Click here to view
| Discussion|| |
Hepatocellular carcinoma is the most common primary malignancy of the liver and the eighth human cancer. The disease is a major complication of liver cirrhosis, and its growth rate is related to the prevalence of risk factors for chronic liver disease. In general, this disease due to a delay in diagnosis has weak pathogenesis. ,, The disease involves different molecular pathways that can affect the biological and etiologic behavior of the tumor. 
Genistein is a plant-derived estrogen-like compound. The precursor of this bioactive component derived from soy products, grains, nuts, and berries which becomes hormone-like compounds with estrogenic activity by intestinal bacteria.  The plant-derived estrogens have similar activity to beta-estradiol. It is well known that estrogen is involved in various types of cancer such as ovarian, prostate, breast, endometrial and colorectal cancers through different mechanisms that central to these mechanisms is the estrogen receptor (ER) to which estrogen bind.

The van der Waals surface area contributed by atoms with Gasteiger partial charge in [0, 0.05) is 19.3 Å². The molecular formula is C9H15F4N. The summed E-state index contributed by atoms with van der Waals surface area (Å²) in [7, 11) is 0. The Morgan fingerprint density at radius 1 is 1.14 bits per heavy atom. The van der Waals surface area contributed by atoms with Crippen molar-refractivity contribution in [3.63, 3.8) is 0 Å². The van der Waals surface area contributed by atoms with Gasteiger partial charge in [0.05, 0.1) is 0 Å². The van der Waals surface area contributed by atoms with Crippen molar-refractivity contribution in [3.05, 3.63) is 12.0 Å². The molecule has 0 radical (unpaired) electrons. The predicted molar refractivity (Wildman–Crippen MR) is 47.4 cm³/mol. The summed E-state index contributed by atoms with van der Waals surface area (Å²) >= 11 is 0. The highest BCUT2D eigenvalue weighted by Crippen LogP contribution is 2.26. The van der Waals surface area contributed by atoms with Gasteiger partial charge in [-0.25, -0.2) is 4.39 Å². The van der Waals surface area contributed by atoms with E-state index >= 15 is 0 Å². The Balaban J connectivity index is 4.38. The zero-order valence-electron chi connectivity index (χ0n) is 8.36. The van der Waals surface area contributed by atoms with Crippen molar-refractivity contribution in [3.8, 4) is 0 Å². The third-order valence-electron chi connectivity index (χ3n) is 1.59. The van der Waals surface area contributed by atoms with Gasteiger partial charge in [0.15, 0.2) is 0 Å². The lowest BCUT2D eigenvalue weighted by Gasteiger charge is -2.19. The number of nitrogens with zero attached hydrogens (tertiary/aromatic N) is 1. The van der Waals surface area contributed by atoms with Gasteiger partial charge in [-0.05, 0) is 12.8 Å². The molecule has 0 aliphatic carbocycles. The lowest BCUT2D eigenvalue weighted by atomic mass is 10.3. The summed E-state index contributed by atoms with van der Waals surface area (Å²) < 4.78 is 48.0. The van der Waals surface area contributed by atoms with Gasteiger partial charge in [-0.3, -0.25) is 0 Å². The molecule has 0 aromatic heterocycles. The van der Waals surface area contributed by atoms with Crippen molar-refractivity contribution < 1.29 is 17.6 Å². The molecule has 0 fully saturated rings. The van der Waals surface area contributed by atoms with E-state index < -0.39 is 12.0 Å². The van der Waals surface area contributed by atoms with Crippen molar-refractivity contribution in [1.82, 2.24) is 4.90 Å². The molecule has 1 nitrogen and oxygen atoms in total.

Our study clearly indicated that GE has a significant inhibitory effect on the growth of liver cancer cells and induces apoptosis in this cell line with a dose- and time-dependent manner.
Similarly, the same conclusion was reached by other researchers in other cancers; Chang KL et al., reported that GE inhibits proliferation and induces apoptosis in human prostate cancer  and also isoflavones inhibit growth of HT-29 and colo320 cell. Furthermore, other investigators reported that GE inhibits the growth of HCT 116 cells with a dose-dependent manner. This compound inhibits the growth of breast cancer cell lines ADA/MB231, MCF-7 and HBL-100 too.  Peterson and Barnes reported that high concentration of GE (50 or 100 μM) inhibits ER-positive breast cancer cell growth in the human (Peterson and Barnes 1991, 1996; Pagliacci et al. 1994; Chen et al. 2003). Many studies have shown that GE induces apoptosis at 50-100 μM concentrations (Pagliacci et al. 1994; 2003).